My memories of Wieboldt’s Department Store in Chicago.

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Wieboldt’s Department Store at Ford City Shopping Center at W 76th St & S Cicero Ave in Chicago. The photo was taken in the 1970s.

Hello everyone. Today I will be writing about Wieboldt’s Department Store. The store was founded by William A Wieboldt in 1883. The first store opened in 1884 at the corner of N Milwaukee and N Paulina Aves. Other stores have opened throughout the years in Chicago and the suburbs When my mother got married in Greece and arrived in Chicago in 1962, the first store she visited was at the State Street location in downtown Chicago. When Wieboldt’s opened its downtown store at 1 North State St in 1961, it acquired The Mandel Brothers Department Store. My mother shopped at the downtown location frequently in the 1960s and 1970s until we moved to the Ashburn neighborhood in 1974. She shopped at the Ford City location for years until it closed in 1987. My vivid memories of Wieboldt’s were when I was a teenager living in Ashburn in the 1970s. The store at Ford City was very huge and had an abundance of merchandise. It had everything you need. The thing that was mostly associated with Wieboldt’s, was the S&H Green Stamps. Its redemption center was located in the lower level of the store, and it was always busy. During my high school years, I have applied for a job at the store at least three times. Never got hired. I knew a lot of kids in my class that worked and enjoyed working there. I also remembered the restaurant called The Terrace Snack Bar. I think that what it was called. My mother bought a lot of clothes there for myself and my brothers. The quality of merchandise when it came to clothes, appliances, jewelry and other items were top-notch. My favorite thing about Wieboldt’s was the Christmas decorations. They were gorgeous, shiny and colorful. A lot of people fondly remembered The Cinnamon Bear during the holiday season. It was a radio program that debuted in 1937 and was sponsored by several department stores on the west coast, and Wieboldt’s for many years. The Wieboldt’s downtown location had a large toy department called The Toyteria. I vaguely remembered it, and I was told it looked a big Santa’s workshop with toys scattered all over the place. In the 1970s, Wieboldt’s had approximately fifteen stores in the Chicagoland area. I assumed that it would be here forever, but I was wrong. Bad management and the stores trying to stay profitable led to its demise in 1987. I still miss it today. Wieboldt’s wasn’t like Marshall Fields in its heyday. Most of the items at Marshall Fields were expensive, and its merchandise was top quality, whereas like Wieboldt’s and Carson Pirie and Scott were less expensive and its merchandise was the same as Marshall Fields. The S&H green stamp redemption centers were fondly remembered as well. I will save that for another story. If you have nice memories of Wieboldt’s, please comment here, and my social media accounts, such as Facebook, Twitter, and Instagram. I look forward to reading them. Thank you. Pete Kastanes, Admin for Vanished Chicagoland Facebook Page.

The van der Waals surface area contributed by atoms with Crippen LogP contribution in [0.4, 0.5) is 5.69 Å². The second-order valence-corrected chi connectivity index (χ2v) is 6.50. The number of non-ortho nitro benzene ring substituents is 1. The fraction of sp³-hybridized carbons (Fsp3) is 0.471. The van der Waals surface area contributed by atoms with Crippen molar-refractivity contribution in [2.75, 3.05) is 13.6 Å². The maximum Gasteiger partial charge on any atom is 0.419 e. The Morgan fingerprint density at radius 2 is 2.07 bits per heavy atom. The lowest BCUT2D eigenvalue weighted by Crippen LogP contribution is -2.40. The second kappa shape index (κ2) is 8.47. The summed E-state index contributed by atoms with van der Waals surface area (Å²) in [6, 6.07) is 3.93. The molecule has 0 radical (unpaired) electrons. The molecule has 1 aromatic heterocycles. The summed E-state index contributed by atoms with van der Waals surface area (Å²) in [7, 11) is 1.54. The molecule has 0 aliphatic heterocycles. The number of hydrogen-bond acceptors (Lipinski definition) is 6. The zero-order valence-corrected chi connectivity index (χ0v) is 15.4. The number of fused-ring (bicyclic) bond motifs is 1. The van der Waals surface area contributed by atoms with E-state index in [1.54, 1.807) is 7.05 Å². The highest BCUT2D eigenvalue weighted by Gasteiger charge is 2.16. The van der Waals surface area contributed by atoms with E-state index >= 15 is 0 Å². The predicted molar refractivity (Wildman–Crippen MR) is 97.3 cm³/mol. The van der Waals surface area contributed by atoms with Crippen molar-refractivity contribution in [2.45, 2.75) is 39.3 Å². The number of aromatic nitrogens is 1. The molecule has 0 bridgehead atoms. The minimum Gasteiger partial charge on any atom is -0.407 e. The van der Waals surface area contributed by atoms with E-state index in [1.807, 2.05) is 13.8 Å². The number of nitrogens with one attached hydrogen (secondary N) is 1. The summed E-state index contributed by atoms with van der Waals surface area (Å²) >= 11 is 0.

2 thoughts on “My memories of Wieboldt’s Department Store in Chicago.

  1. My father was President of Wiebolts for 11 years. We had many happy memories of living in Oak Park and shopping at Wiebolts. They even had a grocery store within the store. I even worked at the S & H Redemption Center in the State Street store. Such fond memories of the 50’s and 60’s. Thanks for the memories. MTK

  2. I started working at the Wieboldt’s Dept.store in the Meadowdale shopping center in Carpentersville,Il when I was just 16…..worked after school and on the weekends until graduation. My department manager knew I was a budding artist with no college money back in 1964 and recommended me for the apprenticeship in the …..as it was called back then…. display department. I learned everything about visual merchandising! I stayed with them for ten years, becoming display manager of the Lakehurst, Waukegan store. Because of this wonderful education, I then started my own freelance company where I hired and trained 7 young women, who could not at the time afford a college education, in this wonderful career. I thank this wonderful department store for the education path they made available for me! At 73, I am still pursuing an art career as a water color and pen and ink artist,

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